Oct 13th 2016
We’ve been talking about persecution and forgiveness, two very important and complex topics. Some common misconceptions about forgiveness that I hear from peers, people in ministry, and patients include the following ideas. 1) Forgiving is forgetting; 2) Forgiving is starting with a clean slate like nothing ever happened; 3) Forgiving is trusting just as you did before the transgression; 4) Forgiving is never bringing up the incident again. They’re all myths.
Contrast those myths with principles from the Bible about God, who is the ultimate forgiver
- God never forgets. He is omniscient. Myth #1 busted.
- God took David’s and Moses’ sins into account long after their sins, therefore no clean slate. Myth #2 busted.
- God only trusts us as far as our skill set and reliance on Him, as evidenced by our past track record (spiritual maturity) allows. Myths 3 and 4 busted.
Let’s look at an example of a husband who has an affair. It is important to remember that the incident happened because a lot of work needs to be done – figuring out why it happened and developing a plan to ensure it doesn’t happen again. You can’t act as if nothing happened because the husband obviously has some deficits and areas of temptation that must be safeguarded and addressed. He must be held accountable so he and the marriage can heal and grow. So, if he comes home very late one night with a lame excuse, the wife needs to remember the past. She needs to ask who, what, where, why, and when with the right attitude and motivation, to make sure he didn’t stumble and isn’t on a slippery slope. She can’t jump back to the pre-affair level of trust. That would be unfair and unhealthy for her … and for him. He must prove himself trustworthy based on his present behavior and track record.
Forgiving or being forgiven doesn’t increase or mean trustworthiness. When she sees troubling warning signs, she needs to bring up the past transgression to facilitate regular assessment, accountability and growth in him. She knows his area of temptation better than most, so she has to keep it in mind to help him grow and avoid it.
Biblical forgiveness has two key components. First, giving up the bitterness, revenge, spite, rage, self-contempt, etc. you have for the transgression, for the transgressor, or towards God for letting the hurtful event happen. These all fall in the destructive anger category. When we have been wronged, constructive anger is OK. Second, when we have been wronged, our nature is to want, need, and demand payment from the transgressor. We really need to turn this over to God, the ultimate judge and executioner. He is the only one who can determine the fair and appropriate punishment for the infraction. The Choosing to Forgive Workbook by Les Carter and Frank Minirth, M.D. is a good resource that expands on these points and provides practical application.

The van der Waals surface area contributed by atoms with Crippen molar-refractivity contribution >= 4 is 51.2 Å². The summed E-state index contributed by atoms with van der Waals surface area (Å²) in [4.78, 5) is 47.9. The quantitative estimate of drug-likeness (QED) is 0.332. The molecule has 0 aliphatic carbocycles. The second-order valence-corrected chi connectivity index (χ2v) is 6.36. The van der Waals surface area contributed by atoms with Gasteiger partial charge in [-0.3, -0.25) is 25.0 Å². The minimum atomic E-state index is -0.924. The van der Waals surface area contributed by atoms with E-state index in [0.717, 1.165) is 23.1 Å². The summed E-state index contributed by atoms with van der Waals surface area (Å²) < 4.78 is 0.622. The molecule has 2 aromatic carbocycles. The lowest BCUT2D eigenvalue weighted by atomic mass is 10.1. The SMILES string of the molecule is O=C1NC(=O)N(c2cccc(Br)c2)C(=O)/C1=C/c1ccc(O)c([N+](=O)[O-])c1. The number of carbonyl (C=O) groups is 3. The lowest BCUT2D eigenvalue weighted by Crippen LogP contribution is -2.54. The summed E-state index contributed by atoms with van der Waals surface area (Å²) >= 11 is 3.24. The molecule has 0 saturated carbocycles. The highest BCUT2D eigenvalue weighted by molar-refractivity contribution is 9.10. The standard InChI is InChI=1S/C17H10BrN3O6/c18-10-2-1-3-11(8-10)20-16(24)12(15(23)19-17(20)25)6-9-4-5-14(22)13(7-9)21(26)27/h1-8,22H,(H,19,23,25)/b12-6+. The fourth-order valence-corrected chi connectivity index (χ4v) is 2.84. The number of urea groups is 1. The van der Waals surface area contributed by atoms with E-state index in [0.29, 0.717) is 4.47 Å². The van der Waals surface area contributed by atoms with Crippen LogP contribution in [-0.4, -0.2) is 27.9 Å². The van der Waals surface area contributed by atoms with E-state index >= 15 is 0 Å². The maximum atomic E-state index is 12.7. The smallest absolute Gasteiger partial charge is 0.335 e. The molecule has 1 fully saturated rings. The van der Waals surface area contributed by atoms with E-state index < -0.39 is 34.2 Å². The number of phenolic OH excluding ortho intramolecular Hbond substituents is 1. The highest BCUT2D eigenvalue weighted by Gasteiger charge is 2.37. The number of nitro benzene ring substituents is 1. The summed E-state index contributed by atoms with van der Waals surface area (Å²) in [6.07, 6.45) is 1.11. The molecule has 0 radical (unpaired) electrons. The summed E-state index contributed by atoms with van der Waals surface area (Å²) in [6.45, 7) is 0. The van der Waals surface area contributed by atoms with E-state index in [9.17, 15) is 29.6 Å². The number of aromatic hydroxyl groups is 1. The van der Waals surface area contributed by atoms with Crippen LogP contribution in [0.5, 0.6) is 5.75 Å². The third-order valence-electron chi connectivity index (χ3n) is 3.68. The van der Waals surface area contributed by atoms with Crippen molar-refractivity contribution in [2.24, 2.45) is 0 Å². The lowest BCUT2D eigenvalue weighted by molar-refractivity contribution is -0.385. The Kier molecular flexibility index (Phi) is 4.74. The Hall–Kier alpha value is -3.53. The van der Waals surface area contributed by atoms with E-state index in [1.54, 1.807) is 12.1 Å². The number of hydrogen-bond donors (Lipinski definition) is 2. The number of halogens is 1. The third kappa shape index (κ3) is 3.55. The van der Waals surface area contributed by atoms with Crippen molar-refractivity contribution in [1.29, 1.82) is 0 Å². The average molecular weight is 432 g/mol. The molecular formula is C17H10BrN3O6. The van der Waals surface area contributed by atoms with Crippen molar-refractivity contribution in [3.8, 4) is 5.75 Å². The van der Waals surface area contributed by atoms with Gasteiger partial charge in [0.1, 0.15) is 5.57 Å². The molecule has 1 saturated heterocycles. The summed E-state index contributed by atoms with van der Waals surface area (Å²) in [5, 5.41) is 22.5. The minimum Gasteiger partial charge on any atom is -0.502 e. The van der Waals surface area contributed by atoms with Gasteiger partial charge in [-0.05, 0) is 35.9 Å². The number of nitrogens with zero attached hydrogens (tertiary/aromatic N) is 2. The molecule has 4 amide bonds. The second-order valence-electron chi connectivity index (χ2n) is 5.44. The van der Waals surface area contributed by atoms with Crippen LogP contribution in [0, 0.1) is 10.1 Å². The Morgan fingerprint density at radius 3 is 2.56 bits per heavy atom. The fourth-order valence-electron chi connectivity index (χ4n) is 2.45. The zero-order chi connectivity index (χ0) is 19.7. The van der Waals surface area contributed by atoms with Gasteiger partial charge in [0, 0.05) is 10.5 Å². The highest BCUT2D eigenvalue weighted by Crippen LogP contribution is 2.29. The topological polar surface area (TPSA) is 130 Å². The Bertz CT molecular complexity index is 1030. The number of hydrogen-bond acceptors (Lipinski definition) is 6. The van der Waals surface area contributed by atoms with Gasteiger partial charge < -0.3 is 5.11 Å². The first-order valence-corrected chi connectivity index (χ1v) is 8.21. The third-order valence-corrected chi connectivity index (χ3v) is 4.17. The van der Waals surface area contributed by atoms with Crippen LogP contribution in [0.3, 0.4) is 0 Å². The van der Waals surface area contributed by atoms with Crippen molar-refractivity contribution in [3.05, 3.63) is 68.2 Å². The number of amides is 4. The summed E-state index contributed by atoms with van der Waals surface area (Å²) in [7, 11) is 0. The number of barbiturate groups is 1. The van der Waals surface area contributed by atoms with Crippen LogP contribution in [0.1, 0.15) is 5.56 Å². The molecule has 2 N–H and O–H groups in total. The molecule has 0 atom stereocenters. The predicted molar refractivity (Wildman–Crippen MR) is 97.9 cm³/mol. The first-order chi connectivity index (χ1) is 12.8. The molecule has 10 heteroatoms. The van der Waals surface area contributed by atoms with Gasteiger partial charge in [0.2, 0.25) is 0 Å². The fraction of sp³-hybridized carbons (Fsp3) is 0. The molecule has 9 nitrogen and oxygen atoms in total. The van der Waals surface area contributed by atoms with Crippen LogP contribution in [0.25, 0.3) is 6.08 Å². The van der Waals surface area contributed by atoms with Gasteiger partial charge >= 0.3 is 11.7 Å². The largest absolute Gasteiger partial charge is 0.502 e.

Today, when you struggle to forgive, or you have forgiven but it still hangs over you, ask, “What am I still trying to get out of him/her as payment?” It may be you need an apology, or you need that person to feel your pain. Maybe you need to see the consequence, punishment, payment of restitution, or public acknowledgment. But if your happiness is based on getting that and it’s never given, where does that leave you? Quit giving other power over you. Forgive and let God extract whatever payment He judges necessary for their growth. Whether you forgive the Biblical way or you worsen the hurt and muddle through it in a worldly way is your choice, so choose well.
Dear Father, Thanks be to You, Lord, for Your incredible gift of forgiveness. Without it, I would be buried under a ton of sin and shame. I am so quick to ask for Your Forgiveness, Lord … but so slow to forgive others. Help me remember that forgiving others lifts a heavy burden off me … and places me back under the grace of Your forgiveness. I seek to forgive as Jesus forgave … I seek the mind of Christ. Help me to understand I am not to judge them and exact payment. Although their transgression against me hurts, it is an even greater transgression against Your holiness. You are the perfect one to hand out justice or grace. In Your omniscience and love for them, you know best. Grow in me a humble spirit that can focus on own my actions, thoughts, and heart. Help me to accept Your actions in theirs. Help me to spread Your message about forgiveness in word, and especially in action. I pray this in the name of Jesus Christ, who loved and sacrificed so much for my forgiveness; and all God’s children say – AMEN!
That very day the LORD spoke to Moses, “Go up this mountain of the Abarim, Mount Nebo, which is in the land of Moab, opposite Jericho, and view the land of Canaan, which I am giving to the people of Israel for a possession. And die on the mountain which you go up, and be gathered to your people, as Aaron your brother died in Mount Hor and was gathered to his people, because you broke faith with me in the midst of the people of Israel at the waters of Meribah-kadesh, in the wilderness of Zin, and because you did not treat me as holy in the midst of the people of Israel. For you shall see the land before you, but you shall not go there, into the land that I am giving to the people of Israel.” Deuteronomy 32:48-52
And when you stand praying, if you hold anything against anyone, forgive him, so that your Father in heaven may forgive you your sins. Mark 11:25
Be kind and compassionate to one another, forgiving each other, just as in Christ God forgave you. Ephesians 4:32